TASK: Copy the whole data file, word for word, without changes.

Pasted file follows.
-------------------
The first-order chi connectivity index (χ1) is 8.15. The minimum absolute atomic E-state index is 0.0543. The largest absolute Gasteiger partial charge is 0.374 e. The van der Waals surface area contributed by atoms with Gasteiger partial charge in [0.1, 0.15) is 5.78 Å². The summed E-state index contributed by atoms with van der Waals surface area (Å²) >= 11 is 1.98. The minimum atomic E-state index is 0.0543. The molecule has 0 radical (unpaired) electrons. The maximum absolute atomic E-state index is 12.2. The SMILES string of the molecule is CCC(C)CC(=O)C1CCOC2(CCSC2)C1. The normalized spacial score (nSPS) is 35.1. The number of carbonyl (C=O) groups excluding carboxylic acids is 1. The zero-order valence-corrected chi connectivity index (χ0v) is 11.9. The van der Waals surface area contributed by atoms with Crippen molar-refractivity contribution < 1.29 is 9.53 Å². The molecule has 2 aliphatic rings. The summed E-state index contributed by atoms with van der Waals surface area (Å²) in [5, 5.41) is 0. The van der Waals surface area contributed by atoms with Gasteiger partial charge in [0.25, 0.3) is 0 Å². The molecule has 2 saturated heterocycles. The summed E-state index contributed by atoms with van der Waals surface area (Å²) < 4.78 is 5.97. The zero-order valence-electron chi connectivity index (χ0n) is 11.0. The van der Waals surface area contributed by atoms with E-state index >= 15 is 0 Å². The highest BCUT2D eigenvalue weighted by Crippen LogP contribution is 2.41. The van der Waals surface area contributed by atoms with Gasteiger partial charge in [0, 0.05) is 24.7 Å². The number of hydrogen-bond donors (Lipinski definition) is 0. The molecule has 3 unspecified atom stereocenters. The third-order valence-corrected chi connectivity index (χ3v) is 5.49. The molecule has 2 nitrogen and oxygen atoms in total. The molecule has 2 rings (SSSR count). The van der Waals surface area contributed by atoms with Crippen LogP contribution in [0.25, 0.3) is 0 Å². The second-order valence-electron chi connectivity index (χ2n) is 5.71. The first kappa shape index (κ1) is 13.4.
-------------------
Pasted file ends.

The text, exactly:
The first-order chi connectivity index (χ1) is 8.15. The minimum absolute atomic E-state index is 0.0543. The largest absolute Gasteiger partial charge is 0.374 e. The van der Waals surface area contributed by atoms with Gasteiger partial charge in [0.1, 0.15) is 5.78 Å². The summed E-state index contributed by atoms with van der Waals surface area (Å²) >= 11 is 1.98. The minimum atomic E-state index is 0.0543. The molecule has 0 radical (unpaired) electrons. The maximum absolute atomic E-state index is 12.2. The SMILES string of the molecule is CCC(C)CC(=O)C1CCOC2(CCSC2)C1. The normalized spacial score (nSPS) is 35.1. The number of carbonyl (C=O) groups excluding carboxylic acids is 1. The zero-order valence-corrected chi connectivity index (χ0v) is 11.9. The van der Waals surface area contributed by atoms with Crippen molar-refractivity contribution < 1.29 is 9.53 Å². The molecule has 2 aliphatic rings. The summed E-state index contributed by atoms with van der Waals surface area (Å²) in [5, 5.41) is 0. The van der Waals surface area contributed by atoms with Gasteiger partial charge in [0.25, 0.3) is 0 Å². The molecule has 2 saturated heterocycles. The summed E-state index contributed by atoms with van der Waals surface area (Å²) < 4.78 is 5.97. The zero-order valence-electron chi connectivity index (χ0n) is 11.0. The van der Waals surface area contributed by atoms with E-state index >= 15 is 0 Å². The highest BCUT2D eigenvalue weighted by Crippen LogP contribution is 2.41. The van der Waals surface area contributed by atoms with Gasteiger partial charge in [0, 0.05) is 24.7 Å². The number of hydrogen-bond donors (Lipinski definition) is 0. The molecule has 3 unspecified atom stereocenters. The third-order valence-corrected chi connectivity index (χ3v) is 5.49. The molecule has 2 nitrogen and oxygen atoms in total. The molecule has 2 rings (SSSR count). The van der Waals surface area contributed by atoms with Crippen LogP contribution in [0.25, 0.3) is 0 Å². The second-order valence-electron chi connectivity index (χ2n) is 5.71. The first kappa shape index (κ1) is 13.4.